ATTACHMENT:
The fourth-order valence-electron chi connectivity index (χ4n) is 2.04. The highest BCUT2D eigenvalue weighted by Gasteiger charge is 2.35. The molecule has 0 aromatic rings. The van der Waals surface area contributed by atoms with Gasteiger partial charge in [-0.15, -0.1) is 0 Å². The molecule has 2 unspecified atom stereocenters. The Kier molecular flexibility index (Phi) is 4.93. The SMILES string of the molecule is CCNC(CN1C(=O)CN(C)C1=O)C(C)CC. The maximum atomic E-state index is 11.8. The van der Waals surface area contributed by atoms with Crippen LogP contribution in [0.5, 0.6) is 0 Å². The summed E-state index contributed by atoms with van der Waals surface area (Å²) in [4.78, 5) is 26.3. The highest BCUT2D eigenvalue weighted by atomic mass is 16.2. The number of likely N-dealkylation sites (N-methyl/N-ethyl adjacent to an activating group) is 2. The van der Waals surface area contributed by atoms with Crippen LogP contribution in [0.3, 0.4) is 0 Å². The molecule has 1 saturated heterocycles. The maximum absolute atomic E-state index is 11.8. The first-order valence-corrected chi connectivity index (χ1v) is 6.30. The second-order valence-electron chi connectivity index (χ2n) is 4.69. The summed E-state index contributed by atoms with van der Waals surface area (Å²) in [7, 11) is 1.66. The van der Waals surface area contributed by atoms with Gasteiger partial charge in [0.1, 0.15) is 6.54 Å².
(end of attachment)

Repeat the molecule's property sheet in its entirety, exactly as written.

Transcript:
The fourth-order valence-electron chi connectivity index (χ4n) is 2.04. The highest BCUT2D eigenvalue weighted by Gasteiger charge is 2.35. The molecule has 0 aromatic rings. The van der Waals surface area contributed by atoms with Gasteiger partial charge in [-0.15, -0.1) is 0 Å². The molecule has 2 unspecified atom stereocenters. The Kier molecular flexibility index (Phi) is 4.93. The SMILES string of the molecule is CCNC(CN1C(=O)CN(C)C1=O)C(C)CC. The maximum atomic E-state index is 11.8. The van der Waals surface area contributed by atoms with Crippen LogP contribution in [0.5, 0.6) is 0 Å². The summed E-state index contributed by atoms with van der Waals surface area (Å²) in [4.78, 5) is 26.3. The highest BCUT2D eigenvalue weighted by atomic mass is 16.2. The number of likely N-dealkylation sites (N-methyl/N-ethyl adjacent to an activating group) is 2. The van der Waals surface area contributed by atoms with Crippen LogP contribution in [0.3, 0.4) is 0 Å². The molecule has 1 saturated heterocycles. The maximum absolute atomic E-state index is 11.8. The first-order valence-corrected chi connectivity index (χ1v) is 6.30. The second-order valence-electron chi connectivity index (χ2n) is 4.69. The summed E-state index contributed by atoms with van der Waals surface area (Å²) in [7, 11) is 1.66. The van der Waals surface area contributed by atoms with Gasteiger partial charge in [0.1, 0.15) is 6.54 Å².